Wyatt Kash | Code proofing
Trying to hold back the mounting tide of serious cyberattacks on federal networks has been cause for concern among information security specialists for years. That lawmakers, led by Rep. James Langevin (D-R.I.), chairman of the Homeland Security Committee's Emerging Threats, Cybersecurity, and Science and Technology Subcommittee, convened a hearing on the subject last month, suggests that the situation's seriousness is finally gaining broader attention. But it also conjures up the image of a thousand Dutch boys with their fingers in a dike as a group of elders discuss their concerns about the growing number of puddles.
Lawmakers should focus on reports of massive denial-of-service attacks that struck Estonia in recent weeks as a harbinger of coming strategic assaults. Security response is another thing to watch. And one area warranting new attention is how well agencies are proofing the coding in their programming.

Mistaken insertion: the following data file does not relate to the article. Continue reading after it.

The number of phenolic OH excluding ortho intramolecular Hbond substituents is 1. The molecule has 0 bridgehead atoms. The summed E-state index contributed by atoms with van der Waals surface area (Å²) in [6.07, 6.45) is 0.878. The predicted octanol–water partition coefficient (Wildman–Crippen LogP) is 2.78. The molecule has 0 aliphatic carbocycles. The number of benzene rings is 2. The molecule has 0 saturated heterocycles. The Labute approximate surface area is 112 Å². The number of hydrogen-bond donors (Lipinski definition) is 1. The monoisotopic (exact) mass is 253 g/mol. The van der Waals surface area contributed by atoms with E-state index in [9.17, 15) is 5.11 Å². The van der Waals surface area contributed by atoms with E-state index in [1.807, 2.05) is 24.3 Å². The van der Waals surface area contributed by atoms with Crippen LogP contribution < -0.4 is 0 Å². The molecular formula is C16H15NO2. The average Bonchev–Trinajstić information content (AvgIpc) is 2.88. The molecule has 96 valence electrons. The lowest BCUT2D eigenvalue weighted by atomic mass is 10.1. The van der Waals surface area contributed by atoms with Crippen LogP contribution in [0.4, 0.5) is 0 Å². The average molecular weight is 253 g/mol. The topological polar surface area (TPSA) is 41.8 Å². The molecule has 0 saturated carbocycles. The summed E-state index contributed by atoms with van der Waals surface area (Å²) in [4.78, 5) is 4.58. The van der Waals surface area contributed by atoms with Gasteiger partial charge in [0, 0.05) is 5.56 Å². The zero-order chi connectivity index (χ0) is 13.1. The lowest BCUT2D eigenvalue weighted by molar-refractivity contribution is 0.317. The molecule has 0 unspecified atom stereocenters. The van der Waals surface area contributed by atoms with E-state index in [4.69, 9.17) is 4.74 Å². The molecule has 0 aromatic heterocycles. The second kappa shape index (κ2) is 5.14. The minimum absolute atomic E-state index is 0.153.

For all the effort to move to commercial software, the government will always need a certain number of customized solutions. Yet too little attention is paid to assessing the reliability and security of the coding in those solutions.
For one thing, it's hugely expensive and time-consuming to check line by line for code flaws in a new software implementation. Then there's the matter of who owns the code. Tight budgets and tighter deadlines inevitably put the onus on contractors to check the coding and fix errors. Yet failing to conduct adequate code audits is akin to letting contractors build a high-rise without the benefit of building inspectors.
The sad fact is that the vast majority of security vulnerabilities could be found easily using techniques that require relatively little expertise.
That's why a coalition of major technology users and vendors led by the SANS Institute deserves credit for trying to bring new attention and resources to improve secure-coding skills.
The SANS Software Security Institute (www.sans-ssi.org) is developing a new skills assessment and certification program for programming professionals to gain secure-coding credentials.
Certification programs, like policies, won't stop the most determined hackers. But working to eradicate faulty coding is essential to reducing the cracks in the government's cybersecurity dike ' and more likely to succeed than most policies.Wyatt Kash, Editor in chief